They did not find the grail

Duane Hewitt duane at immortality.org
Fri Jan 31 08:29:46 EST 1997


> Ok heres an argument as to why the aging phenomena can not be slowed to 
> any extensive degree.
> If a gene had occured in any multicelled organism which coded for 
> eternal youth and eternal reproductive status it would quickly 
> proliferate through out life in the same way that genes coding for sexual 
> reproduction have proliferated.
> However as individual cells age they become worn out and cease to 
> function as well as younger cells. Thus the organism as a whole ages. 
> What nature has not evolved is an organism that keeps replacing all the 
> older cells with new ones. However what nature has been able to do is to 
> ensure that old, worn out organisms die after reproducing and raising 
> offspring, by means of a built in stopclock, so as not to cause specific 
> competition with offspring that are potentially capable of more 
> reproduction. To put it another way genes coding for death have occured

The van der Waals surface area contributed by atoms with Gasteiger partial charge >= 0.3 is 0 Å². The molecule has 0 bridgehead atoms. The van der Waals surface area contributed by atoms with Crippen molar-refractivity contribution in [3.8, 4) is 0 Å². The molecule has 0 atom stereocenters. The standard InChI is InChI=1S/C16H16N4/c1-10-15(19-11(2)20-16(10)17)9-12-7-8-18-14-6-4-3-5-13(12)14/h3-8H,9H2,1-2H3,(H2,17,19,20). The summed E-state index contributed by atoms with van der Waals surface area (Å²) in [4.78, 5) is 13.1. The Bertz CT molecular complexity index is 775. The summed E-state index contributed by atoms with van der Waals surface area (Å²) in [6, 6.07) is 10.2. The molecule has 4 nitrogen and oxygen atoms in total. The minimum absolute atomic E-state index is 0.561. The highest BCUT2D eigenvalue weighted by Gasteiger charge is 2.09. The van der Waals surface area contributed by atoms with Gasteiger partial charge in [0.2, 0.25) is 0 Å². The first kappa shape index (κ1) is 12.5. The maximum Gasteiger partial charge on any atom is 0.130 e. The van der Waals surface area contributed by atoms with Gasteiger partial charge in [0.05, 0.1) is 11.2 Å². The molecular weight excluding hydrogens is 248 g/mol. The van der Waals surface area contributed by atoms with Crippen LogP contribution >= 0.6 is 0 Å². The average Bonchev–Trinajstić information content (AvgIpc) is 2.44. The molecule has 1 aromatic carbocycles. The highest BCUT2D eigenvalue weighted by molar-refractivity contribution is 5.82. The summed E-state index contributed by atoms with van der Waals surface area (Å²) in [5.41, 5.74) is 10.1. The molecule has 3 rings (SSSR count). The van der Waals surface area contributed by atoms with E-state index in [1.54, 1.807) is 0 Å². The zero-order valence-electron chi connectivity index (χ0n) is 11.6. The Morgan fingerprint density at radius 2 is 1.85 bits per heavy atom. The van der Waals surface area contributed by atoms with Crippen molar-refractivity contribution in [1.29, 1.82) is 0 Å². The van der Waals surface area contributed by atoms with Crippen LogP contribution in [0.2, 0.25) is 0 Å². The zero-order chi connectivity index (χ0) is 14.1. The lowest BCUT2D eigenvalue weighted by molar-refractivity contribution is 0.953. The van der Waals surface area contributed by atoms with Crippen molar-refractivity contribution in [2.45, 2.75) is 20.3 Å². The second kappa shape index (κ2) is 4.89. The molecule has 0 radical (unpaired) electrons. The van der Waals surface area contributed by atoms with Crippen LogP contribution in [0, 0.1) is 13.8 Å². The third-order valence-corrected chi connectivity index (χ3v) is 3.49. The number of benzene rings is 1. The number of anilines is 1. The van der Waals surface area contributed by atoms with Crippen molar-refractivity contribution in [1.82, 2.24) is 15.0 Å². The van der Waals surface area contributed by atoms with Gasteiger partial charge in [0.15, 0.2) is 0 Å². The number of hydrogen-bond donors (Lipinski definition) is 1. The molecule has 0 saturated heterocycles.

> and proliferated.
> My argument therefor is, if you jam this stopclock the organism will 
> still get old and die. Ok it may live a little longer but immortality is 
> totally out of the question. Remember that if evolution was unable to 
> find a way to make immortal organisms which can reproduce forever what 
> chance do we stand? 
> 
> Chris Swainson (genetics undergraduate)


This argument is flawed because the conditions under which multicellular
organisms evolve favored those that reproduced quickly and in great
number. This may have been done at the expense of later life
(antagonistic  pleitropy<sp?>). The genes that cause aging were not
selected for that purpose but were caused by the decreasing force of
natural selection with age.

I would suggest that you read _The Evolutionary Biology of Aging_ by
Michael Rose in order to get a background in the evolutionary causes of
aging.

Duane Hewitt
duane at immortality.org




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